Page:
Julian Cribb, author of Surviving the 21st Century, The Coming Famine and seven other books, discusses how scarcities of fresh water and topsoil, combined with the impact of climate change on regional food production, highlight the growing strategic significance of these primary resources for human survival, health and wellbeing as potential drivers of conflict and mass migration to 2050 and beyond.
The importance to the global community of healthy soils is recognised each year through communication, events and activities to focus attention towards the restoration of degraded soils by increasing biodiversity, improving soil structure and enhancing fertility.
The application of modern land management practices in the sub-Sahara will present African countries with opportunities to make a positive contribution to local and global food security and to combat climate change. Smallholder farmers, however, need to be protected for the risks and financial burden of associated change.
FDI interviews Mr Frank D’Emden from Precision Agronomics Australia, a company providing technology-based solutions to farmers, consultants and industry groups across Western Australia.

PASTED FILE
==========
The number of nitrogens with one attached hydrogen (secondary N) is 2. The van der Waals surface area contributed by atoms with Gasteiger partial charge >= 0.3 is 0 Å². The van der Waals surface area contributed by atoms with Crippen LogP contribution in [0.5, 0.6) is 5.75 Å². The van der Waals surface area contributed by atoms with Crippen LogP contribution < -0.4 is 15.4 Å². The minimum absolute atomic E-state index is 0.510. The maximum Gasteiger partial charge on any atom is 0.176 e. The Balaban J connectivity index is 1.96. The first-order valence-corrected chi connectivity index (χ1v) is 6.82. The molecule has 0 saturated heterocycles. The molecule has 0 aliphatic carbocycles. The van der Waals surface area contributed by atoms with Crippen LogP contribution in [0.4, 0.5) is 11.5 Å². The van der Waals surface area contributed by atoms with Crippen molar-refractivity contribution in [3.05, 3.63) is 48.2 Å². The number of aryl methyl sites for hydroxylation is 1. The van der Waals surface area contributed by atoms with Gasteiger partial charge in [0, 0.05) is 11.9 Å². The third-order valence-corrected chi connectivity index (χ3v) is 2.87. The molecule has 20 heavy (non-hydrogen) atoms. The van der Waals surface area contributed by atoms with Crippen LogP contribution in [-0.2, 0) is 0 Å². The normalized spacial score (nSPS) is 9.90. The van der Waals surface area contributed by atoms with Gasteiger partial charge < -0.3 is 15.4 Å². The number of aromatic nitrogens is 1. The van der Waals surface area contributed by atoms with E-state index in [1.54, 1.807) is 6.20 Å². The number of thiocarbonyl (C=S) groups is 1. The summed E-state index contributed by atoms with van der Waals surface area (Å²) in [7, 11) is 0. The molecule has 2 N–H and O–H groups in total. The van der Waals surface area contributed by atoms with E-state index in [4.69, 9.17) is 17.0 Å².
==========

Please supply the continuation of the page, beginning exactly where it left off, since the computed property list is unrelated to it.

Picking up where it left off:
Scientists are investigating and looking at different and innovative ways to lower levels of atmospheric carbon dioxide, a major contributor to rising temperatures leading to global warming.
Biochar, when applied to soil as an amendment, is not a fix-all for Western Australian soils that are salt, sodium affected or which are otherwise de-graded. The key strategy is to use natural and organic materials that, functioning in combination with activated biochar will serve to nurture and improve the health of the soil, as described in Part Two of our interview with Karry Fisher-Watts.
The potential of charcoal, in the form of biochar, to enhance soil fertility, while restoring carbon to the soil, has recently gained considerable attention. Research suggests that biological carbon converted to biochar can sequester about 50 per cent of its initial carbon in the soil for long periods, leading to a more stable and long-lasting soil carbon. FDI discusses with Karry Fisher-Watts her use of biochar as a way of enhancing the fertility of her property.
Exposing plants to higher levels of carbon dioxide may enhance plant growth in the short term but, in the medium to long term, climate change threatens crop production and food security on a global scale.
FDI has again taken the opportunity to interview Dr Keating of the integrated resource management company, Bioscience, on the topic of soil carbon; its types, importance, measurement and why Australian agriculture needs to be mindful of its conservation and promotion for general soil health and to enhance crop vigour and yield.